Van Haltren went 11-7, 3.86 for Chicago in 1887, and he occasionally filled in as an outfielder. He would win 13 games in 1888 and lower his ERA to 3.52, while also hitting .283 in 81 games. By 1889, he was a full-time outfielder and it resulted in a .322 average, with 82 walks, 81 RBIs, 28 stolen bases and 126 runs scored. Like most star players in 1890, he made the jump to the newly-formed Player’s League. Van Haltren was a stud that season, going 15-10 on the mound for Brooklyn, while posting a .338 average. He scored 84 runs and stole 35 bases in 92 games. He spent the 1891 season with Baltimore of the American Association, then when that league folded, he played for the Baltimore NL team in 1892.
Very late in the 1892 season, Pittsburgh acquired him from the Baltimore Orioles in a deal for young outfielder Joe Kelley. We have already established that getting rid of Van Haltren twice was a bad idea, but they traded a future Hall of Famer to get him back. Kelley was only with the Pirates for 56 games and he had another 15 years ahead of him, which included an outstanding run from 1893 to 1900. That Kelley debacle is best saved for another day. Van Haltren hit .200 in the final 13 games of the 1892 season with the Pirates, but he was already signed for the 1893 season for $2,600 when they acquired him.
The Pirates didn’t regret the Van Haltren-Kelley trade until after the 1893 season. They also received $2,000 in the deal, which nearly covered his full 1893 salary, though they also had to pay his remaining 1892 salary, which had approximately $300 left. Van Haltren produced as well in 1893, hitting .338 with 129 runs scored in 124 games. He also had 75 RBIs and 37 stolen bases. The problem here stems from what they did after the 1893 season. In November, he was sold to the New York Giants for $2,500.
At the time of the deal, the Philadelphia Record commented that the Giants made their poorest decision ever, and it was probably the best one ever for Pittsburgh. They were basing it on Van Haltren’s issues in the outfield, where he wasn’t exactly the best fielder. He was fast and had a strong arm, but he was not sure-handed, back in an era where some players just started wearing gloves for the first time and those pieces of stitched leather were nothing like what we know today. The Philadelphia Record was obviously wrong in their assessment of the deal.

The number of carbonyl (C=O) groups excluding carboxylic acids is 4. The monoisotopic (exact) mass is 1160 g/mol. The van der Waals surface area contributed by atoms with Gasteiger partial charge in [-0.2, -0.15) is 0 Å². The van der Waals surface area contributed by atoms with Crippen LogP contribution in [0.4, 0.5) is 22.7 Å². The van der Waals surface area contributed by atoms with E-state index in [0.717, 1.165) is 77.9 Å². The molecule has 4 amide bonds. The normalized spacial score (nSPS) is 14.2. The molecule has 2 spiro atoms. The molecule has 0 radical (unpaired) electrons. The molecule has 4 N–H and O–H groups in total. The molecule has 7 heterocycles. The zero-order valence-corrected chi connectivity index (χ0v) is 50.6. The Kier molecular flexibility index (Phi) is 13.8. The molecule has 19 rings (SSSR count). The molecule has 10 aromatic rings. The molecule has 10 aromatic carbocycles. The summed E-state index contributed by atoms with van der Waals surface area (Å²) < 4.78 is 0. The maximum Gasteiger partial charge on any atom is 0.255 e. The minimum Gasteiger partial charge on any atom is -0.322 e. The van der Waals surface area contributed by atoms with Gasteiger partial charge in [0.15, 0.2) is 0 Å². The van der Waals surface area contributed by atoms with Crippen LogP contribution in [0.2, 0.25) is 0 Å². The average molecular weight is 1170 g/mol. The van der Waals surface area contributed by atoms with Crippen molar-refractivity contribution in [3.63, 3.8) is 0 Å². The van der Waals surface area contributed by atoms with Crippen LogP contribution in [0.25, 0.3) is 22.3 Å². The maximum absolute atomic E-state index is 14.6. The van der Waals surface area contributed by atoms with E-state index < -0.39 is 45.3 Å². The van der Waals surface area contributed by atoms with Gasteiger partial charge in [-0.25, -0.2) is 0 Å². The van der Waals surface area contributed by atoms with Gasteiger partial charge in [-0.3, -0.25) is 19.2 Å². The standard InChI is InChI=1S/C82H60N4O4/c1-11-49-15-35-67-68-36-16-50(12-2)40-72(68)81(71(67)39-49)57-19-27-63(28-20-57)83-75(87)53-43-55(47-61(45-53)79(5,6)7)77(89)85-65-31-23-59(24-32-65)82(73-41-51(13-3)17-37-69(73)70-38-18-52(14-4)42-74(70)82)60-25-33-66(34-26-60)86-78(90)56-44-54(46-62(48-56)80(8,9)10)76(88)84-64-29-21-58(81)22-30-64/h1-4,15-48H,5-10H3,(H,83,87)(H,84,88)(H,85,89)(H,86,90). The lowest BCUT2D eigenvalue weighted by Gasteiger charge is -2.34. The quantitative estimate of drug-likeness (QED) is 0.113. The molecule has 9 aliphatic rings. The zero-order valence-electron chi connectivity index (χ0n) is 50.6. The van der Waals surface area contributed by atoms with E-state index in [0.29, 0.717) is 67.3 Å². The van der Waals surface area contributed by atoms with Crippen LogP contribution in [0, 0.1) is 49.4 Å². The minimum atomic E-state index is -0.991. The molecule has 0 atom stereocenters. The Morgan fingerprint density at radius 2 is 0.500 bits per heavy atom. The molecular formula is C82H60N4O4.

The Giants got the much better end of the deal. Van Haltren put up 24.9 WAR over the next eight seasons in New York, which Pittsburgh obviously could have used (Kelley was even better during that time). It’s true that the Pirates won three straight NL titles from 1901-03, Van Haltren’s last three years with the Giants, but during the 1894-1900 seasons when Pittsburgh was winning nothing, he averaged 120 runs scored per season. His lowest run output was 109 in 1894.
So the Alleghenys/Pirates traded a Hall of Fame worthy player twice, getting a pitcher who lasted one year and went 13-23, along with a total of $500 in cash from the two deals combined. They also had to give up a Hall of Fame outfielder to acquire him the second time. His total output for the Pirates was 137 games. That makes George Van Haltren The One Who Got Away…twice.
As a side note, Van Haltren became a scout for the Pirates, who received praise from owner Barney Dreyfuss for not signing anyone. He was on the team payroll for at least five years, earning his keeping by telling the Pirates not to sign certain players who were recommended to the team. Van Haltren would go see players in California and he talked Dreyfuss out of signing any of them. He broke that string in December of 1910, recommending Walter “Judge” Nagle, who pitched eight games for the 1911 Pirates before they sold him to the Boston Red Sox.